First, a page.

In the Lower Zambezi Valley, most households become food insecure when masau yields are poor.
More than 80 percent of the households rely on collecting masau fruits as one of their main sources of food and income.
The fruits are mainly sold for cash, brewed into alcoholic beverage and barter traded against various commodities in the dry and arid regions, north of the country.
Indigenous fruits such as masau, mauyu (Adansonia digitata), mapfura (Sclerocarya Birrea), mazhanje (Uapaca kirkiana), matamba (Strychnos), nyii (Berchemia discolour), maroro (Annona senegalensis) and matufu (Vangueria Infausta) among others help cushion communities against the effects of climate change by providing a good source of minerals and vitamins during the dry season and in areas where rain-fed agriculture is not viable.
The country’s forests are rich in a wide variety of edible fruits that can be consumed as raw, snacks and dietary supplements, including trading them for income.
Some communities were now processing some of these fruits into tradable finished products that are important for household consumptions, such as beverages, beer, soups, jam, porridges, among others.
Wild fruits are an important resource for local communities in dry and arid regions.
Locals guard the trees jealously and when seeds sprout around their yards, they fence around it using thorny tree branches to help keep away domestic animals.
Traditional leaders often discourage people from cutting the masau fruit tree as it is an important source of food and income in lean seasons. Village heads also discourage traders and villagers from using crude methods of harvesting, such as shaking the branches and throwing objects to dislodge the fruits.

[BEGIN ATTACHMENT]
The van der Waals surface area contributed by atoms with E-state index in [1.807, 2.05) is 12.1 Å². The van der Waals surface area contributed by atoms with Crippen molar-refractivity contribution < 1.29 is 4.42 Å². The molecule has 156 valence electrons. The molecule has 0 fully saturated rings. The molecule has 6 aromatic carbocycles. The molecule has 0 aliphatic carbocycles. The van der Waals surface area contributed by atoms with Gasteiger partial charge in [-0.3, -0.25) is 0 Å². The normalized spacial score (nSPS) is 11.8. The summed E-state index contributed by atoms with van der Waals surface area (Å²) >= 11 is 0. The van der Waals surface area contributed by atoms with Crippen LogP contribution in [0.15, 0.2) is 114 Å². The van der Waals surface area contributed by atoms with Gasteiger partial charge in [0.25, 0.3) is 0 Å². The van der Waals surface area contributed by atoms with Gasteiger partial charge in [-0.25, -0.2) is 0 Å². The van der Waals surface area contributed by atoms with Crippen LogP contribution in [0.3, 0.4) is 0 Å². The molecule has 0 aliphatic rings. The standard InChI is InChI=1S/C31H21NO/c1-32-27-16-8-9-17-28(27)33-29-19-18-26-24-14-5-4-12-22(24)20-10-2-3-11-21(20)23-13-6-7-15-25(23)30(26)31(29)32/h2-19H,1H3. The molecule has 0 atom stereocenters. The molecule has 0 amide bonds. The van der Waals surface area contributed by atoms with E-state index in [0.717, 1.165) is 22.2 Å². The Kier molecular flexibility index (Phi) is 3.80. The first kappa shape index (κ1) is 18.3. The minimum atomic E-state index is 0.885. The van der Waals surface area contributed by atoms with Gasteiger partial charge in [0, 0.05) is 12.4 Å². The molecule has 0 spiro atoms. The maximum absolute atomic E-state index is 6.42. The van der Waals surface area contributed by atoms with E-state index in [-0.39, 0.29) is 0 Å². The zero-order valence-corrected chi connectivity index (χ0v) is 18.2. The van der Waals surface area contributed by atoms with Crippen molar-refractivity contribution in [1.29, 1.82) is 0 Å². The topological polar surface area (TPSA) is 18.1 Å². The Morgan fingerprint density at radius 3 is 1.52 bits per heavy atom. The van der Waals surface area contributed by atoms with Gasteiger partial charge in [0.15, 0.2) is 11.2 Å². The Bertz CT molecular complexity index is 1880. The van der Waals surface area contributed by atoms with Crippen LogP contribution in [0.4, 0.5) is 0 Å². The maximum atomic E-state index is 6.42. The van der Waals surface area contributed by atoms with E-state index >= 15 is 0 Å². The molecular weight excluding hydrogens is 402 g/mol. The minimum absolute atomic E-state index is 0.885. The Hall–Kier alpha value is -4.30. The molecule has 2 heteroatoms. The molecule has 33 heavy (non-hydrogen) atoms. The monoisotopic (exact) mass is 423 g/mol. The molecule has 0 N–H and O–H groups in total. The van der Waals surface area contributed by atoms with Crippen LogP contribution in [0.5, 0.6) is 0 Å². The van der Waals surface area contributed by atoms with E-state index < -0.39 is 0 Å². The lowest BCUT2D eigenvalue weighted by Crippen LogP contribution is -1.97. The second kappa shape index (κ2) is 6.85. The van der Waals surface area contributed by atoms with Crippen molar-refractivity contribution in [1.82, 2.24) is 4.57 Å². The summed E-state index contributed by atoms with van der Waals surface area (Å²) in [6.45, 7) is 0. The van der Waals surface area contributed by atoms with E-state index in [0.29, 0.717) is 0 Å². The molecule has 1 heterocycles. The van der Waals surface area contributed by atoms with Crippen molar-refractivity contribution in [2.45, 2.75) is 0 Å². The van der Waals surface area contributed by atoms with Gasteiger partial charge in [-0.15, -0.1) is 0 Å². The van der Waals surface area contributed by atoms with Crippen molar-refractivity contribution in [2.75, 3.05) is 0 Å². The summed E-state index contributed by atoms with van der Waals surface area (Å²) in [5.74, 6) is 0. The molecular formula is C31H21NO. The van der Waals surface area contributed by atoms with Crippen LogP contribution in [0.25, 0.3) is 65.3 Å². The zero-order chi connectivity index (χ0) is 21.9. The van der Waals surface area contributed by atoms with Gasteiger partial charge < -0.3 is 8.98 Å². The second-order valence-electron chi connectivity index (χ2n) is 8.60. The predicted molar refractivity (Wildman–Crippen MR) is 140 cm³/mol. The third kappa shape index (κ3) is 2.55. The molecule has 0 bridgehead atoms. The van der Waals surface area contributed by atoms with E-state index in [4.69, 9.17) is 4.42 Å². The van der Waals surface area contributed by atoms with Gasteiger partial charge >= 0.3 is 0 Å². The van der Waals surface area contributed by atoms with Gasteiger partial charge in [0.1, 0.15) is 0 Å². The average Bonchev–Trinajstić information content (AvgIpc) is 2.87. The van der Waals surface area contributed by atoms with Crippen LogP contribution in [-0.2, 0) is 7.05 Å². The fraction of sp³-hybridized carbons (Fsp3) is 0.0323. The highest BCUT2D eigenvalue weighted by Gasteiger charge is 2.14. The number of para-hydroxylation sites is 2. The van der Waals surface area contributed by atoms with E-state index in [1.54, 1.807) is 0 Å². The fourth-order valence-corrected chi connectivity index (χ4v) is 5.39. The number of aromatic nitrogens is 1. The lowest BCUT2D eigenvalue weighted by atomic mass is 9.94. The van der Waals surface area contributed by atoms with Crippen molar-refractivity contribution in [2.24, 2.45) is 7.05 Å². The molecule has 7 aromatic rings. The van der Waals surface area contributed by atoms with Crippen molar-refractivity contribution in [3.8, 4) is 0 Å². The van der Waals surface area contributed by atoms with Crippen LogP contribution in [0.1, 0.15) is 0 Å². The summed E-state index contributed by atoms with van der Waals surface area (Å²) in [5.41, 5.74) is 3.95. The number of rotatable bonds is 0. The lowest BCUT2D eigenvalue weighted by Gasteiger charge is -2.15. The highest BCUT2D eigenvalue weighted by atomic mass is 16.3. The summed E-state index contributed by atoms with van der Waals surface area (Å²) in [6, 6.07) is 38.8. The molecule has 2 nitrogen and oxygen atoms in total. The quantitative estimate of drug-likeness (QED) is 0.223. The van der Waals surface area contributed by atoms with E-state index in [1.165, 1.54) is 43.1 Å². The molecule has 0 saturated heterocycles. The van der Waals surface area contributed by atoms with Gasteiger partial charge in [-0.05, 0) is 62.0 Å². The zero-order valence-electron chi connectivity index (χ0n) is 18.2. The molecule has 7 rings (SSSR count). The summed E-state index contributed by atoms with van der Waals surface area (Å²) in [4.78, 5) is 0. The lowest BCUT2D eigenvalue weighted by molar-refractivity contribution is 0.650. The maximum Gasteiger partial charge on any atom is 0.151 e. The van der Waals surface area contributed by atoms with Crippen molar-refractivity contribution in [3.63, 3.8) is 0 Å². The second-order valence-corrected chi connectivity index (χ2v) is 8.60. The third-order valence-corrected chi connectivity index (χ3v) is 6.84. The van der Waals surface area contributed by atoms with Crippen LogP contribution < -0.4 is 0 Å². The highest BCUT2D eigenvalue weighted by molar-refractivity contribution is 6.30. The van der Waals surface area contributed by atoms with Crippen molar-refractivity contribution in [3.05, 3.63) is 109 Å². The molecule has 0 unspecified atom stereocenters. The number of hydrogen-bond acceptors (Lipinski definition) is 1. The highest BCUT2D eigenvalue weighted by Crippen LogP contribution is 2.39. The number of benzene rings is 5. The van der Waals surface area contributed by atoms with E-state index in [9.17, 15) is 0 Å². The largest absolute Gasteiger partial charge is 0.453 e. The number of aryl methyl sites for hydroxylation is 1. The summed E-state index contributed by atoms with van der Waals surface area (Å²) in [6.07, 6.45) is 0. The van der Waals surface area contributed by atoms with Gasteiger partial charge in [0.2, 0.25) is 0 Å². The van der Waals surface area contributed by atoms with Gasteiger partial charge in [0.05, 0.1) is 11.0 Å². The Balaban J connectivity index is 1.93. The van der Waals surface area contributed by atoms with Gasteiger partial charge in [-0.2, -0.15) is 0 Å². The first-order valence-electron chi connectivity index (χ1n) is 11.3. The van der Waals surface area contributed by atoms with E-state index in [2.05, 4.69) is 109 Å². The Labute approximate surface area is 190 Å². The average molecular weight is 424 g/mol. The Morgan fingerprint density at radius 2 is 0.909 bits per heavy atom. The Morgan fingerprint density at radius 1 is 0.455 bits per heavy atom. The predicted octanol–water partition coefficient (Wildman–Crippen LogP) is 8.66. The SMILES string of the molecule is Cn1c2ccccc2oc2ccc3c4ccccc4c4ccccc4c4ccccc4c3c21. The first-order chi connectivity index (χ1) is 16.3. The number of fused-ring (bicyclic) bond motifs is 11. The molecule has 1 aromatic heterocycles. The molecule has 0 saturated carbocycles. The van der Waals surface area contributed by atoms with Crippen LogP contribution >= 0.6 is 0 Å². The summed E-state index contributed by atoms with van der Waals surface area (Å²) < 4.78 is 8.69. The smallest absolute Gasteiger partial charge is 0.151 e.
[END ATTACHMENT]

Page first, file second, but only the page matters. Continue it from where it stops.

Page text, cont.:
This, they say, damages trees and lowers yields in following seasons. Those who are caught cutting down trees, are often fined or banned from harvesting the fruit.
Zimbabwe is endowed with many indigenous fruits which are distributed in different parts of the country.
The Forestry Commission often runs campaigns that have helped local communities to recognise the essential role played by forest fruit products in people’s livelihoods.
This has helped the communities to change their attitudes towards the forests.
“We have to guard our remaining forests and use masau and other wild fruits to survive the problems that are coming with climate change,” said Vhiri.
“Indigenous fruits are important cash plants for us. We also use them to improve our nutrition and in times of famine, they are an important food backup.
“Masau have many functions and are very important in reducing hunger and poverty in our community.”
Masau fruit can fetch about US$20 per 50-kg bag in cities such as Harare, Gweru, Mutare and Bulawayo. Local communities also use it to barter, exchanging the fruit for maize, chicken, clothes and goats.
The masau fruit are also found in neighbouring Malawi, Mozambique and Zambia.
“The national production of masau in Zimbabwe is estimated at 200 000 tonnes per year,” Hendrex Phiri, a researcher into African fruits, was quoted saying in a report, a few years ago.
“Unfortunately, most of this undergoes post-harvest losses, with over 60 percent of it having to be discarded. Other problems are poor marketing and inadequate harvest and processing techniques, as well as lack of strategic product development for value-addition to fruits. It is a shame that local producers do not get more support to develop this very promising sector.”
But things have changed and Bindura University of Science Education (BUSE) now runs the Masawu Value Addition Project to harness wild fruits through value addition.
Zimbabwe now has the Mwenezi Marula/Mapfura Processing and Value Addition Plant that was commissioned last year in Masvingo Province. The projects have greatly improved livelihoods in the dry and arid regions of the country.